Sian is Executive Director of the Lyric Hammersmith and has previously worked as a senior management consultant in the arts working with organisations such as the Nuffield in Southampton, Creative Industry Finance, Tricycle Theatre and the World Stages Consortium among others. From 2012 to 2014 she was Executive Director of the Bush Theatre and prior to that was Associate Director of Julie’s Bicycle from 2010 to 2013 and Head of Theatre in London at Arts Council England for 10 years until 2010. She is Chair of Trustees for Frantic Assembly as well as being on the Boards of Julie’s Bicycle, the Gate Theatre and London Theatre Consortium and was previously on the advisory board of non zero one. Sian became a Clore Fellow in 2006 and in 2019 she was appointed Chair of Hammersmith & Fulham’s Women’s Equality Commission.
  • Yvonne Insh
    Yvonne has been resident in Fulham since 1977. She is a mother of three, grandmother of eight and a great grandmother of two.  She is a registered nurse and registered midwife and is now retired from the NHS after 47 years service.  She is International Board Certified Lactation Consultant UK IBLCE country coordinator.  Yvonne’s last posting was as a senior midwife, Supervisor of midwives and Infant feeding Coordinator at Chelsea and Westminster NHS Trust.  Since retirement in 2010 she has hosted a local voluntary breastfeeding support group.  She has been dedicated to the promotion and protection of breastfeeding and safe use and marketing of breast milk substitutes through work with local and national organisations such as Westminster/K&C/H&F infant feeding operational group, Lactation consultants of GB, Unicef BFI UK and WHO.
  • Holly Larrett
    Holly spent over twenty years in the City providing investment advice on Japanese equities to institutional investors, latterly focusing on ethical and sustainable investment in Asia. In 2016 Holly achieved an MSc in Corporate Governance & Business Ethics from the University of London, Birkbeck College and has a practical understanding of how sustainability and business ethics relate to commercial success and the wider role of corporate, public and charitable sectors. Holly is a skilled linguist with fluent Japanese. Holly currently holds non-executive positions across the arts, education and the criminal justice sectors. Currently Trustee at Rambert School, sits on Management Committee of Camden Primary Pupil Referral Unit, Independent Monitoring Board Member at HMP Wandsworth and Hammersmith & Fulham Climate and Ecological Emergency Commissioner. She has lived in Hammersmith & Fulham for 16 years and has two teenage children.
  • Cecilia Tacoli
    Cecilia has lived in Shepherds Bush for 30 years. She has worked in international development since the mid-1980s and for the past 25 years at the International Institute for Environment and Development, an independent policy research organisation. Her main work focus and personal interest is bringing the voices of marginalised and vulnerable people to the table where decisions are made, through a combination of participatory approaches and tools, and advocacy with local and national governments and international agencies.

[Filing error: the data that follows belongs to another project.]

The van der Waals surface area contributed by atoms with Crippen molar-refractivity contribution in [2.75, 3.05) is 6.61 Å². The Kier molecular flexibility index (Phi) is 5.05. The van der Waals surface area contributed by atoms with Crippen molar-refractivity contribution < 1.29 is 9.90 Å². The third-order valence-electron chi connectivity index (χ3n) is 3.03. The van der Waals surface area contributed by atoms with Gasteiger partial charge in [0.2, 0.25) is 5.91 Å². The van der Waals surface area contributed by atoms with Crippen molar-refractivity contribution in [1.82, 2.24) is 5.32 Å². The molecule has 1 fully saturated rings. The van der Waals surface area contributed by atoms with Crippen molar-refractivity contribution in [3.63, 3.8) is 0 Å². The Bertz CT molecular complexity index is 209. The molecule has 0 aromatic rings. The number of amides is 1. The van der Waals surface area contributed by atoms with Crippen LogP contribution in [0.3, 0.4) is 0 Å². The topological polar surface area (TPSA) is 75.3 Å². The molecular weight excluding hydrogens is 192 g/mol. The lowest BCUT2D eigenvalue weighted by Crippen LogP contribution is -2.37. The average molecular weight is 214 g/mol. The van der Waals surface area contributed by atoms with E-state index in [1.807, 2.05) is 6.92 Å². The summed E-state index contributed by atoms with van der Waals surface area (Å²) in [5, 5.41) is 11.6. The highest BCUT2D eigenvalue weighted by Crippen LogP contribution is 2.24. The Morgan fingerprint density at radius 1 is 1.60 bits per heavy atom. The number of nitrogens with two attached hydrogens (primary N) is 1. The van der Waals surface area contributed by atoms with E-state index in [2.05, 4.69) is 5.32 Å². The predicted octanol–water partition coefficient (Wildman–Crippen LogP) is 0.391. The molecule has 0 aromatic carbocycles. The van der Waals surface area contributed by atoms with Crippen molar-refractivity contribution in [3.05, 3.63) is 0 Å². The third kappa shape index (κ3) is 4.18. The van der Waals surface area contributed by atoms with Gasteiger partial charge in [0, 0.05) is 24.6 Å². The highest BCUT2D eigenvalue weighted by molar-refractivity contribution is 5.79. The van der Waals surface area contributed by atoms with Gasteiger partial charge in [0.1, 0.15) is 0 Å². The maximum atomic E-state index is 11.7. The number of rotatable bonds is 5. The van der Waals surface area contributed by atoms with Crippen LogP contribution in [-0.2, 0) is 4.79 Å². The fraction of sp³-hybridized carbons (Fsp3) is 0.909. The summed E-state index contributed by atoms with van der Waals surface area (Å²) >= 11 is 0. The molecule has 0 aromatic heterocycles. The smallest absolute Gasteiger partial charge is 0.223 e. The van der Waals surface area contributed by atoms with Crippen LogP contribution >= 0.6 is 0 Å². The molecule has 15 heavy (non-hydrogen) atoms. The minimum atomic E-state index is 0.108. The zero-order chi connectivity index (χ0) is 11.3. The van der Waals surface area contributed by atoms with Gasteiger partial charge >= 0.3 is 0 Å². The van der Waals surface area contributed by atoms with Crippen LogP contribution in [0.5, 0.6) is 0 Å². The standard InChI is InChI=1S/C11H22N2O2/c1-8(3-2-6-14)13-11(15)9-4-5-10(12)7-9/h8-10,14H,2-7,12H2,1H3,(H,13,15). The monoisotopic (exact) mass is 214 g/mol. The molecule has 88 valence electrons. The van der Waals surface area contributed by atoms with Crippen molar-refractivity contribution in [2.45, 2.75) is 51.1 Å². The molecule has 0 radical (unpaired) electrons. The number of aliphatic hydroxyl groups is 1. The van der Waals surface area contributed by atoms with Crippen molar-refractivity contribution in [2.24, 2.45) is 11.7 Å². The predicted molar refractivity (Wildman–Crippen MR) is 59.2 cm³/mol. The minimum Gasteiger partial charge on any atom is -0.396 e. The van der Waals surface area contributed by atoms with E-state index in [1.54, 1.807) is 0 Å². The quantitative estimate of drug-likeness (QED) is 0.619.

She has researched the interface between urban and rural areas, people and enterprises, the changing nature of urban poverty and emerging food insecurity in cities of the Global South in the context of climate change. She has served as contributing author to the IPCC Fifth Assessment Report.

  • Morag Carmichael
    Morag has been interested in nature and involved with Friends of the Earth and Greenpeace for many years and has been co-ordinating the local Friends of the Earth group for about 5 years. She chaired the Hammersmith and Fulham Biodiversity Commission in 2017 and has had hands on experience with Trees for Life in Scotland and local volunteer groups working to enhance the environment for wildlife to thrive.  Ever since seeing the film Age of Stupid back in 2009 she has been highly motivated to act on the climate crisis and she is a member of the local Extinction Rebellion group.
  • Pat Tookey
    Pat worked at UCL’s Institute of Child Health as an epidemiologist and public health researcher, and has over 30 years’ experience in teaching, surveillance and research. Her main focus was on women and children’s health, particularly infections in pregnancy and childhood, antenatal screening and immunisation. She has lived in Shepherds Bush for 45 years, brought both her children up here, and has been active locally in various capacities including as a school governor. She is a Fellow of the Faculty of Public Health, a life-long cyclist, and has been involved in Hammersmith and Fulham’s local Extinction Rebellion Group since it was established early in 2019.
  • Artin Amjady
    Artin is a local resident born and raised in the borough. He is in education doing his PhD on political theory at King’s College London. Artin is passionate about the climate crisis and doing something practical to see changes in our community and society to achieve a sustainable, green future we would all like to live in.
  • William Reynolds

    Will holds an engineering masters degree, and now works in the arts as a theatre set and lighting designer.

    He has lived in H&F for 14 years, where he founded and runs Metta Theatre, an internationally renowned touring theatre charity. He has two children at primary school in the borough. 

    Will is Carbon Literacy Project trained and, as an Arts Council England Creative Climate Leader is working with major UK theatres to help green the theatrical touring sector through the Accelerator Programme. 

  • Eleanor Harrington

    Eleanor Harrington, is Co-Director of Bubble & Squeak as well as being the Community Involvement Officer at Old Oak Community Centre in East Acton. Bubble & Squeak is the kids run social enterprise tackling food waste. Since 2017 it has been running its pay-as-you-feel surplus food stall, after school clubs and community events. Led by an inspirational group of local children who use nutritious surplus food to bring together the local community. Eleanor has an interest in building the wealth of energy, knowledge and ideas that exist in our communities to bring about grassroots change and to grow community-led ideas.

References and reports

The following documents provide more information about our work:

Lyric Event 25 Feb 2020 – Report (pdf)


April 2020 update